How Long Does It Take To Get Over Someone? The Average Person Spends 18 Months Recovering From A Breakup
After my last breakup, I spent a full two weeks in bed. I ate in bed, worked in bed — on days when I had to work — cried in bed, and thanks to a neighbor who hooked up my TV and cable in my bedroom, watched TV in bed. I was devastated. I was also quite certain that I would never, ever get over the heartbreak I was feeling. Sixteen months later, if I'm having an off-day, I still cry.
According to a new study, we all spend an average of 18 months of our lives getting over a breakup. These 18 months are based on three major breakups and the six months, on average, it takes to recoup from them. (I guess that means I'm not exactly on track.) The study by OnePoll, a market research company and Yelp Eat24 found that the epic sadness that comes with a breakup can be so debilitating that everything in your life is just thrown out of sync. Up is down, left is right, and why, yes, I will drown my sorrows in that large pepperoni pizza while wiping the tears from my face. Everyone copes differently, everyone uses different methods to move on, and everyone needs a different amount of time before they can start getting their life in order.
The study surveyed 2,000 people across the States to see how long it took for people to do certain things after a breakup, for example, like crying or deleting their ex's number from their phone. What it found, on average, is that it can take several weeks to do these things.
This is how longs it takes to...
1. Stop Looking At The Ex's Social Media Pages
For about half of Americans, they're able to go cold turkey on the social media front right away, while for the majority it takes about five weeks. However, one in 10 were able to admit that they were still sneaking a peak five months or even longer after the breakup.
Of course, if you were really smart and wanted to nip any impending pain in the bud (ie. seeing them with someone new), you'd block them on social media immediately after the breakup — if only to block them before they block you.
2. Stop Crying
After a breakup, it takes about six weeks to stop crying. If you're still crying over a breakup and it's been a couple years, that's OK, too. This six-week thing is just an average and I still shed a tear or two over my first love... and I was 22 when that ended. I'm now 109. Or so it feels like lately. Basically, be gentle with yourself and don't feel bad if you're still crying months after the fact.
3. Finally Delete The Ex's Number
Again, I feel like this one should be taken care of within a matter of days or, at the very least, you change their name in your phone to POS (piece of sh*t), which is my mature way of handling it. But for some reason, according to the study, it takes people 6.5 weeks before they're able to delete their ex's number. Although, I do think that many people have their partner's phone numbers memorized. In fact, it might be the only phone number they have memorized, along with their parents and 911.
4. Get Rid Of Their Stuff From Their Place
As the research found, people let their ex's stuff hang around their apartment for a whopping seven weeks, which is almost two whole damn months. Really? I don't know who would want to stare at that stuff for so long. You need to destroy the evidence! Even if you're hoping to reconcile, you can still box up their stuff and send it to them. You don't necessarily have to trash it.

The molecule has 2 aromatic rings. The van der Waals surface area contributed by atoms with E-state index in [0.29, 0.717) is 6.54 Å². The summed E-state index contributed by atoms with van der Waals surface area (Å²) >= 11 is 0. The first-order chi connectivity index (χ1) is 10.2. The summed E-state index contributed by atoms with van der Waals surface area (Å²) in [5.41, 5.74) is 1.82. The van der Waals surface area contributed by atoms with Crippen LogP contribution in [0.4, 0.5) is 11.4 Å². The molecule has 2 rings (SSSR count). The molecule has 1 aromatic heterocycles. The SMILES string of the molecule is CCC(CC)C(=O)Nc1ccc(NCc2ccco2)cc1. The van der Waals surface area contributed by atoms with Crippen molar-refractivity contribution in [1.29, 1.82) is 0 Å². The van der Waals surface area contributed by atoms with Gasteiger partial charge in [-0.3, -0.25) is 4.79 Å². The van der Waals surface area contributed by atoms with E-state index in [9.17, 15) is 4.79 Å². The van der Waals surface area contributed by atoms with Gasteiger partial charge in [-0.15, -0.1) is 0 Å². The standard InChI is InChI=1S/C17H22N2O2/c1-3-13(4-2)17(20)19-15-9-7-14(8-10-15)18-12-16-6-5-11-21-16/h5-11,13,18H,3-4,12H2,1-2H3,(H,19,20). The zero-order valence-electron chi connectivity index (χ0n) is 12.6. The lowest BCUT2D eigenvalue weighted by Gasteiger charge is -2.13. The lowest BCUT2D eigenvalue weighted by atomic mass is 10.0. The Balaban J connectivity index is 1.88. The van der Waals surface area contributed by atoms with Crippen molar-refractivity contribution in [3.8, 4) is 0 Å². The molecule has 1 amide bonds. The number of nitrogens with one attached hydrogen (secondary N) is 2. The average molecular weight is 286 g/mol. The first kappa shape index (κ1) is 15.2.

5. Delete Pictures Of Them
After my last breakup, you know, that one where I was cheated on, I deleted every picture of my ex less than 24 hours later. With a bottle of red wine as my sidekick, I deleted everything from my computer, Facebook, Instagram, and asked all my friends to do the same. But on average, it takes most people 7.5 weeks to get to this point.
I'm not suggesting that I'm better or more emotionally evolved for getting to it 24 hours after the fact, but simply that, at least for me, there was no way in hell I was going to have proof hanging around of just how happy I once was. To quote Carrie Bradshaw, "Destroy all pictures where he looks sexy and you look happy." Just do it.
6. Stop Mentioning Them
As for how long it takes most people to stop talking about their ex, it's about eight weeks. If that's the case, then why am I still talking and writing about mine — most of mine, to be exact? I feel like eight weeks is sort of on the low end of the average, to be honest. I also think it depends on how badly you were burned.
7. Start Dating Someone Else
According to the study and the 2,000 people they surveyed, it takes 13.5 weeks, which is a little over three months, to start dating someone else after a breakup; but like really dating them, properly, and not because they're just trying to fill a void. In addition to this, one in four did admit that their attempts at dating were only to try to help them get over their breakup.
I feel like I need to point out again that these are just averages. It could take you five days to get over a breakup while it takes someone else five years. There are so many factors that come into play when it comes to healing and pulling yourself together — you can't rush it. As long as you can get out of bed every day and find at least one thing that makes you smile or laugh, then you're moving in the right direction and that's all that really matters.